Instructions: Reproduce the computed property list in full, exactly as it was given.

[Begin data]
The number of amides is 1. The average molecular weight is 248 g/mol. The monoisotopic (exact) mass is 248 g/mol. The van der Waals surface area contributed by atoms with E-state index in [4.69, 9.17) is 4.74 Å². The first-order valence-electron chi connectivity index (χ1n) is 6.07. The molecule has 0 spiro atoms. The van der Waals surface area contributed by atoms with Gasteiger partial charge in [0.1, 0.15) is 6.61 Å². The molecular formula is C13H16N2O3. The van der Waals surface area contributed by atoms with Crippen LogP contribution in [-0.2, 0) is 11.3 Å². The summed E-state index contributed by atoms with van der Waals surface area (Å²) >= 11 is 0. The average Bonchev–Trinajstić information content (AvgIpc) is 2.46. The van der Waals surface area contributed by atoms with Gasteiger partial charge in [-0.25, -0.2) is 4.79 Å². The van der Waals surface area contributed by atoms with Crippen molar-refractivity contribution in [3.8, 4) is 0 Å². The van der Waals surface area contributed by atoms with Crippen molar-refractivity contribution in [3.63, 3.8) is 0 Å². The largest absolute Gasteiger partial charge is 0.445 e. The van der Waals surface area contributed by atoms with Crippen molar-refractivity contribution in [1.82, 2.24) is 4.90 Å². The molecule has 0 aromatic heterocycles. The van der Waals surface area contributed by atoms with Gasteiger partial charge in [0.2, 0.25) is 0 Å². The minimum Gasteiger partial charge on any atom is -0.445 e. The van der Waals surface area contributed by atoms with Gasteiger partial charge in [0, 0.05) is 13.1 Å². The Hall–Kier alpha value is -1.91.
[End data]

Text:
The number of amides is 1. The average molecular weight is 248 g/mol. The monoisotopic (exact) mass is 248 g/mol. The van der Waals surface area contributed by atoms with E-state index in [4.69, 9.17) is 4.74 Å². The first-order valence-electron chi connectivity index (χ1n) is 6.07. The molecule has 0 spiro atoms. The van der Waals surface area contributed by atoms with Gasteiger partial charge in [0.1, 0.15) is 6.61 Å². The molecular formula is C13H16N2O3. The van der Waals surface area contributed by atoms with Crippen LogP contribution in [-0.2, 0) is 11.3 Å². The summed E-state index contributed by atoms with van der Waals surface area (Å²) >= 11 is 0. The average Bonchev–Trinajstić information content (AvgIpc) is 2.46. The van der Waals surface area contributed by atoms with Gasteiger partial charge in [-0.25, -0.2) is 4.79 Å². The van der Waals surface area contributed by atoms with Crippen molar-refractivity contribution in [3.8, 4) is 0 Å². The van der Waals surface area contributed by atoms with Crippen molar-refractivity contribution in [3.63, 3.8) is 0 Å². The largest absolute Gasteiger partial charge is 0.445 e. The van der Waals surface area contributed by atoms with Crippen molar-refractivity contribution in [1.82, 2.24) is 4.90 Å². The molecule has 0 aromatic heterocycles. The van der Waals surface area contributed by atoms with Gasteiger partial charge in [0.2, 0.25) is 0 Å². The minimum Gasteiger partial charge on any atom is -0.445 e. The van der Waals surface area contributed by atoms with Gasteiger partial charge in [0, 0.05) is 13.1 Å². The Hall–Kier alpha value is -1.91.